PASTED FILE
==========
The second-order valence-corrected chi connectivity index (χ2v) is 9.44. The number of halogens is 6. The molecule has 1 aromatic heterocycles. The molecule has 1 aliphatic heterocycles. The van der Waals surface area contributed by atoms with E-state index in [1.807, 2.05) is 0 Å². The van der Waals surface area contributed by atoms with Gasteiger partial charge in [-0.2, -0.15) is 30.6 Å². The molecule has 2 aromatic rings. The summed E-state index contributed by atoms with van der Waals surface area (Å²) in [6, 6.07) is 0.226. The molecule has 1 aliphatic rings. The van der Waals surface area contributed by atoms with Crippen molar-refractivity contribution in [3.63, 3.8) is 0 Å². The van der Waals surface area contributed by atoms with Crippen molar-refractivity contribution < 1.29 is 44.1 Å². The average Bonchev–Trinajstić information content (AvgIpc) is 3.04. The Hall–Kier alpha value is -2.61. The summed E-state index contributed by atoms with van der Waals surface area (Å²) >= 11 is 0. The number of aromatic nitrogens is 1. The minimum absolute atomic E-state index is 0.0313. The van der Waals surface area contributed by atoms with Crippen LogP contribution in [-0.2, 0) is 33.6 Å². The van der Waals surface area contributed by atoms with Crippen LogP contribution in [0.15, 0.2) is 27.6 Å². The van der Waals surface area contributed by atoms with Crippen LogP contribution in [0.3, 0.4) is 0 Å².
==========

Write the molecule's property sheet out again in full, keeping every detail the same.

The second-order valence-corrected chi connectivity index (χ2v) is 9.44. The number of halogens is 6. The molecule has 1 aromatic heterocycles. The molecule has 1 aliphatic heterocycles. The van der Waals surface area contributed by atoms with E-state index in [1.807, 2.05) is 0 Å². The van der Waals surface area contributed by atoms with Gasteiger partial charge in [-0.2, -0.15) is 30.6 Å². The molecule has 2 aromatic rings. The summed E-state index contributed by atoms with van der Waals surface area (Å²) in [6, 6.07) is 0.226. The molecule has 1 aliphatic rings. The van der Waals surface area contributed by atoms with Crippen molar-refractivity contribution in [3.63, 3.8) is 0 Å². The van der Waals surface area contributed by atoms with Crippen molar-refractivity contribution < 1.29 is 44.1 Å². The average Bonchev–Trinajstić information content (AvgIpc) is 3.04. The Hall–Kier alpha value is -2.61. The summed E-state index contributed by atoms with van der Waals surface area (Å²) >= 11 is 0. The number of aromatic nitrogens is 1. The minimum absolute atomic E-state index is 0.0313. The van der Waals surface area contributed by atoms with Crippen LogP contribution in [-0.2, 0) is 33.6 Å². The van der Waals surface area contributed by atoms with Crippen LogP contribution in [0.15, 0.2) is 27.6 Å². The van der Waals surface area contributed by atoms with Crippen LogP contribution in [0.3, 0.4) is 0 Å².